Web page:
I text myself all day every day and you should, too

Texting yourself sounds weird until you try it. Then it becomes indispensable. For a while now, my highest-volume messaging conversation has been with myself (which sounds sad now that I say it, but we’ll leave that for another day), and it has become a key part of how I live my digital life.

To be clear, I’m not texting with the voices in my head. I’m using my messaging app the way millions of people use their email — to send myself quick notes, reminders, links, photos, and stuff I need to be able to get to later. It all becomes searchable, available across devices, and accessible in the same app that’s already in my dock and opened a hundred times a day to chat with friends and family.

Texting yourself is a pretty good life hack and, increasingly, a feature of messaging apps. WhatsApp is the latest messaging service to jump on the self-chat train: it’s rolling out a new “Message Yourself” feature that puts your own contact at the top of the list when you go to start a new chat. Start that chat, pin it to the top, and message away.

Lots of other chat apps have a similar feature, too. You can message yourself in Slack and Microsoft Teams. Signal’s Note to Self works much like the new WhatsApp feature. You can accomplish the same thing in Discord by starting a group chat and not inviting anybody. You can message yourself in Facebook Messenger and on Instagram as well as in Apple and Google’s Messages apps.

Most of these features exist for the same reason: to make it easy to access stuff between devices. It’s 2022, and it’s still shockingly hard to move a photo from your Windows PC to your iPad or get a link you found on your computer onto your phone. You can use Apple’s (fun but finicky) Universal Clipboard feature or rig up some absurd IFTTT system. Or you can do what most people do and just send yourself an email.

Switching that process to a messaging app makes it go faster — tap the contact, paste the link, hit send. Messaging apps tend to integrate well with your phone’s share menu, which makes the process even easier. And bonus: you’re not stuck with a million “No Subject” emails in your inbox at the end of it. In apps like Signal and WhatsApp, your messages are also encrypted, which means your messaging monologue is truly for your eyes only.

There’s only one downside to the self-chat life: messaging apps are an organizational nightmare. All the simplicity of a chat window can become a pain when what you actually need to find is that one link from six months ago. A few platforms, like Slack and WhatsApp, will let you search within your self-chat, which is handy; you can also tap on your contact at the top of Apple Messages and then scroll down to see all the links you’ve shared with yourself. Right now, though, I can text myself reminders all day, but my messaging app won’t actually remind me. And it should.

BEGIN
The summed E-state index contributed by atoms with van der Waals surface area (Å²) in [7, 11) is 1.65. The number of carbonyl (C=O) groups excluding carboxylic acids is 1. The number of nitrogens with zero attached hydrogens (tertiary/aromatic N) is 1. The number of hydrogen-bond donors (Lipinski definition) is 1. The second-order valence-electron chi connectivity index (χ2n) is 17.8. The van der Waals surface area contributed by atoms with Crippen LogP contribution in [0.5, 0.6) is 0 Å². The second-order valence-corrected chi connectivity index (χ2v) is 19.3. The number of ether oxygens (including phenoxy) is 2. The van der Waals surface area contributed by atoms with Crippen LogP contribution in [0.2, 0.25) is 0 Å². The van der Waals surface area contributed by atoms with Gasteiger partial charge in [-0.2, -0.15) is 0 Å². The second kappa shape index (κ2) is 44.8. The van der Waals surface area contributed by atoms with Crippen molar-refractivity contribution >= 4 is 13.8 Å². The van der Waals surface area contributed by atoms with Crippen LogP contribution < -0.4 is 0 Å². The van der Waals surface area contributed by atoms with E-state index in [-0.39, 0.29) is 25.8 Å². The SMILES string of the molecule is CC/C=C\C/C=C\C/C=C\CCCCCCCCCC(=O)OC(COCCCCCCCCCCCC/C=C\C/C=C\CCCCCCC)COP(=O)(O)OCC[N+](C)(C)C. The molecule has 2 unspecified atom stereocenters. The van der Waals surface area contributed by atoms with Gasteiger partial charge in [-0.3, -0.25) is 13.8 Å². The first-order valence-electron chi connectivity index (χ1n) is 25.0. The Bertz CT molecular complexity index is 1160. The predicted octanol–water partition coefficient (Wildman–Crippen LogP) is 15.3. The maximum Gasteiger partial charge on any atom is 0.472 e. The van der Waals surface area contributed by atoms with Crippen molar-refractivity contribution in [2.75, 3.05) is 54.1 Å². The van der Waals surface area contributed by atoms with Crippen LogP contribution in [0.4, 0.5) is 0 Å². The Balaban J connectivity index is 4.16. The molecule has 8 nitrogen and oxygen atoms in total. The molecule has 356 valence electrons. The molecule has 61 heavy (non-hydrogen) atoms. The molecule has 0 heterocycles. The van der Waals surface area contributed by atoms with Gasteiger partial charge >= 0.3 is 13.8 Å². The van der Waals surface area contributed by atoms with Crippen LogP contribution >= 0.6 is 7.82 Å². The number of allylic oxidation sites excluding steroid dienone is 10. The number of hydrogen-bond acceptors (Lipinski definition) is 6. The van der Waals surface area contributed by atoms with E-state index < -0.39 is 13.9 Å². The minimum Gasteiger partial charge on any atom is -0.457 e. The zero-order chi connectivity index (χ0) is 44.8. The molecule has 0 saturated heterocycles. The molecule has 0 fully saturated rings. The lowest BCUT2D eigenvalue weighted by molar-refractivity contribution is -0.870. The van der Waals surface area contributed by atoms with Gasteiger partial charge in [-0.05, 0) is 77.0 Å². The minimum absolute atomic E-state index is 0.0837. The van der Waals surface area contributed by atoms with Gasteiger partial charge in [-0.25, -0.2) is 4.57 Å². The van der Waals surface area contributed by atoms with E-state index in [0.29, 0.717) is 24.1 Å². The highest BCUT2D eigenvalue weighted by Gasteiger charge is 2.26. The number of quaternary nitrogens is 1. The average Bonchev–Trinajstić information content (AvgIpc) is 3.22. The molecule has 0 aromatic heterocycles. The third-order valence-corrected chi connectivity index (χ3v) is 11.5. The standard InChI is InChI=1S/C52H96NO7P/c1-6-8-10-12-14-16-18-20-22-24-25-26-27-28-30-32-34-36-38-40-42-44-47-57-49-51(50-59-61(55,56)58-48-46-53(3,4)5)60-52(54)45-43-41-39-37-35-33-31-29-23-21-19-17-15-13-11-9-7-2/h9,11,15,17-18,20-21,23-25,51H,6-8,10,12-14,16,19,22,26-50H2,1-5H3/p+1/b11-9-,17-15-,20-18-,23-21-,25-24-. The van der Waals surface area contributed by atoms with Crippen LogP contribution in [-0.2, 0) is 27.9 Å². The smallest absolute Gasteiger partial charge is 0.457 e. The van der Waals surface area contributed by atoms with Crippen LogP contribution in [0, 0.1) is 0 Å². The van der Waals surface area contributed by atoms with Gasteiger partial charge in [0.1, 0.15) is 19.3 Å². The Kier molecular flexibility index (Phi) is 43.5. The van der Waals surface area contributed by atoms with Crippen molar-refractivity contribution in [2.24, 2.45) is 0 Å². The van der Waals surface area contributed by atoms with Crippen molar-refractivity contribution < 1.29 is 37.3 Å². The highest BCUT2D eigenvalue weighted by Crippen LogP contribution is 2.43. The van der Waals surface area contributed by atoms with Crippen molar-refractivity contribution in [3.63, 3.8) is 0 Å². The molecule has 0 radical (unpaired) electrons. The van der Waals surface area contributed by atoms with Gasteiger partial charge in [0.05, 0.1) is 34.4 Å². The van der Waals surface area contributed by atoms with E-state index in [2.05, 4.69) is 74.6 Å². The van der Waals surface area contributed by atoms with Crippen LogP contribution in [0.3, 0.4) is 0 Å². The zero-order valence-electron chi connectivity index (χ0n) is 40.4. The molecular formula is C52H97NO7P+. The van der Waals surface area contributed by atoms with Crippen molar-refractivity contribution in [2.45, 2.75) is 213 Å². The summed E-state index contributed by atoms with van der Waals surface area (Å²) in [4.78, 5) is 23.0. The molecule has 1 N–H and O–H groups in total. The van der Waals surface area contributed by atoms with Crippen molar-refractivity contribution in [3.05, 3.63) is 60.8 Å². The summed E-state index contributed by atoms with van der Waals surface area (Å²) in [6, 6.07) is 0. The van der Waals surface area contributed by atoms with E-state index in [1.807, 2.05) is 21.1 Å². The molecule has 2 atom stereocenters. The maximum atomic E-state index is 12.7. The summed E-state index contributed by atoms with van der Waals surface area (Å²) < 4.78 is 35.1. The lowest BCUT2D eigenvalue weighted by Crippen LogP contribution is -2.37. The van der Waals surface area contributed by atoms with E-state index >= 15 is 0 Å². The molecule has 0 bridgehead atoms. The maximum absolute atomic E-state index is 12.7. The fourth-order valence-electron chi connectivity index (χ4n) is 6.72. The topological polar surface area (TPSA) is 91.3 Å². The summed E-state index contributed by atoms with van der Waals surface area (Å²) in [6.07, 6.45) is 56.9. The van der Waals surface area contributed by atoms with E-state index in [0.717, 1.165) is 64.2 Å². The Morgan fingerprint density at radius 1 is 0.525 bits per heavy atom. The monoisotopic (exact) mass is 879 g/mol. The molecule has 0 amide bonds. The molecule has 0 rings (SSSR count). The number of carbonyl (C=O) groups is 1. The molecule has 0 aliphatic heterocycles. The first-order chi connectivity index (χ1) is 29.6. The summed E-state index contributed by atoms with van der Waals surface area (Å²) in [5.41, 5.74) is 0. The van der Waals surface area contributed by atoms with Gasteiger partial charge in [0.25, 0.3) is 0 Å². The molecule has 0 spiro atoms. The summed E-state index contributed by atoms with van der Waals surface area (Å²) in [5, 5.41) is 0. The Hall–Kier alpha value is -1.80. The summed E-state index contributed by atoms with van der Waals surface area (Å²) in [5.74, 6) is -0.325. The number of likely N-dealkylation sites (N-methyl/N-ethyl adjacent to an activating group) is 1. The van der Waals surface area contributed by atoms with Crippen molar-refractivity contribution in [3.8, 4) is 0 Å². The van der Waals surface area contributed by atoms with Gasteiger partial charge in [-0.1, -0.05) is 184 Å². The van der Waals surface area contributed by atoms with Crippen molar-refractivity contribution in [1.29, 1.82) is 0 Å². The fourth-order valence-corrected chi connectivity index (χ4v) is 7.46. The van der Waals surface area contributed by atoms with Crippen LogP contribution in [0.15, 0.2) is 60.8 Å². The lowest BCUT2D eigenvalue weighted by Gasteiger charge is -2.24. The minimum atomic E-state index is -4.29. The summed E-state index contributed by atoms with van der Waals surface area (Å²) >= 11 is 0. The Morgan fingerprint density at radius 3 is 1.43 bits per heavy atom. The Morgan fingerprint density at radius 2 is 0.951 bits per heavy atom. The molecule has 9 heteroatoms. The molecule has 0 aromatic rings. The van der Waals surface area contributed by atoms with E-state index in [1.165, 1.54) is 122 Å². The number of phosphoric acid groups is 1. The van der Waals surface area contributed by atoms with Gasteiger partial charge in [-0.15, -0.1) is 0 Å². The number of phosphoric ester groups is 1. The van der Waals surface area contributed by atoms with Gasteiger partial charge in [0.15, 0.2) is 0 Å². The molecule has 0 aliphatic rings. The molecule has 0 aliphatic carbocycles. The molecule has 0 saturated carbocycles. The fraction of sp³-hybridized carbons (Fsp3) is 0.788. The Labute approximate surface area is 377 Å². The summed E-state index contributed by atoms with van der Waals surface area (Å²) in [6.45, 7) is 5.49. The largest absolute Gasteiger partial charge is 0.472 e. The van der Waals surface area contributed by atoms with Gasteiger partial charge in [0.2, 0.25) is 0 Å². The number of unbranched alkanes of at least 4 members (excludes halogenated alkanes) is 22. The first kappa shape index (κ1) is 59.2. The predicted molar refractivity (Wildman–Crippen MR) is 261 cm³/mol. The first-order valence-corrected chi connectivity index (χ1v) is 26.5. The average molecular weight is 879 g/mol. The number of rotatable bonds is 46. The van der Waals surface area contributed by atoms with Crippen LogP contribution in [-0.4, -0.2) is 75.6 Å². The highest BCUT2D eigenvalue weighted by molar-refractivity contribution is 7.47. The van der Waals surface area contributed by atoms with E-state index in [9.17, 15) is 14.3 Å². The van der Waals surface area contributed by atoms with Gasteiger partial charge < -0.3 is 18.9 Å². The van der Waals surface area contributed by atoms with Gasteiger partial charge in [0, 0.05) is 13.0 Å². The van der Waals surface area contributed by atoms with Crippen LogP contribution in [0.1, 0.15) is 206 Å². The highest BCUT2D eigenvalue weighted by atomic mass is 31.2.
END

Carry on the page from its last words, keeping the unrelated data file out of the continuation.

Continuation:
The next step for all these platforms will be to figure out ways to make self-chat more useful. Users have long resisted apps intruding on their chats. (Remember Allo, where the Google Assistant would burst in like a caffeinated hybrid of Clippy and the Kool-Aid Man and say, “It sounds like you’re trying to buy movie tickets. Here are some movie tickets!”?) But these notes to self seem ripe for some automated assistance. Slack is the most advanced in this regard: you can use your self-chat to set reminders, manage your calendar, switch your status, and much more.

Messages in general are becoming a more powerful input tool. As every platform tries to achieve the all-consuming usage of apps like WeChat, everyone (including Elon Musk’s Twitter) is trying to turn messaging into more than texting. They’re all eager to get you messaging with businesses and are putting everything from catalogs to customer service into the chat window. Apps like Mem are using messengers as capture tools, making it easy not only to get stuff into your chat app but also out of it as well. The chat window is a hugely powerful, versatile tool, and companies of all kinds are trying to figure out how to do more with it — ideally without adding a million pop-ups and menus that make it impossible to actually chat with your friends.

If you’re ready for the self-chat revolution, my recommendation is to pick one platform, probably the messaging platform you’re already using most, and just start a chat with yourself. (If you’re trying to choose between a few, pick an encrypted one like Signal or WhatsApp.) Whenever you see a TikTok you love, remember what you need to buy at the grocery store tonight, find a recipe you want to try this weekend, or snap a photo you want to retouch and share next week, just hit the share button and text it to yourself. That chat window will become your favorite place to go before you know it, and you’ll never find a faster way to make sure all the links and info you need are accessible everywhere. But also: if you starts texting you back, run.